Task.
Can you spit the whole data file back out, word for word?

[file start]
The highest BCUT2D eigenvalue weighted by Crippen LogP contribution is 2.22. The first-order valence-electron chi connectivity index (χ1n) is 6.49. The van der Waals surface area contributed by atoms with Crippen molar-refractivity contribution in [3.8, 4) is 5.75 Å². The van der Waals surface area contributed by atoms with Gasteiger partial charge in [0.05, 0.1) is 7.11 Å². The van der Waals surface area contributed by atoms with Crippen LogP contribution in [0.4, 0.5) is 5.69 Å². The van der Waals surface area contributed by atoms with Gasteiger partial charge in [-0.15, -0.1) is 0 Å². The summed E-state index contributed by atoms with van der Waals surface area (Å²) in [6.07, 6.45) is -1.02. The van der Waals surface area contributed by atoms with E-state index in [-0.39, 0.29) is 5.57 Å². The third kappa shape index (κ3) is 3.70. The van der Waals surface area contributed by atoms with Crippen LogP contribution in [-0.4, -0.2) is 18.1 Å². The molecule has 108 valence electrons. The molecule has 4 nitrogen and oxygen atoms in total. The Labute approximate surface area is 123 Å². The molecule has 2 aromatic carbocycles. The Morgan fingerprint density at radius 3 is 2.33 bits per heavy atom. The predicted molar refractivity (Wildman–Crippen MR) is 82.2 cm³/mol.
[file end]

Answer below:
The highest BCUT2D eigenvalue weighted by Crippen LogP contribution is 2.22. The first-order valence-electron chi connectivity index (χ1n) is 6.49. The van der Waals surface area contributed by atoms with Crippen molar-refractivity contribution in [3.8, 4) is 5.75 Å². The van der Waals surface area contributed by atoms with Gasteiger partial charge in [0.05, 0.1) is 7.11 Å². The van der Waals surface area contributed by atoms with Crippen LogP contribution in [0.4, 0.5) is 5.69 Å². The van der Waals surface area contributed by atoms with Gasteiger partial charge in [-0.15, -0.1) is 0 Å². The summed E-state index contributed by atoms with van der Waals surface area (Å²) in [6.07, 6.45) is -1.02. The van der Waals surface area contributed by atoms with E-state index in [-0.39, 0.29) is 5.57 Å². The third kappa shape index (κ3) is 3.70. The van der Waals surface area contributed by atoms with Crippen LogP contribution in [-0.4, -0.2) is 18.1 Å². The molecule has 108 valence electrons. The molecule has 4 nitrogen and oxygen atoms in total. The Labute approximate surface area is 123 Å². The molecule has 2 aromatic carbocycles. The Morgan fingerprint density at radius 3 is 2.33 bits per heavy atom. The predicted molar refractivity (Wildman–Crippen MR) is 82.2 cm³/mol.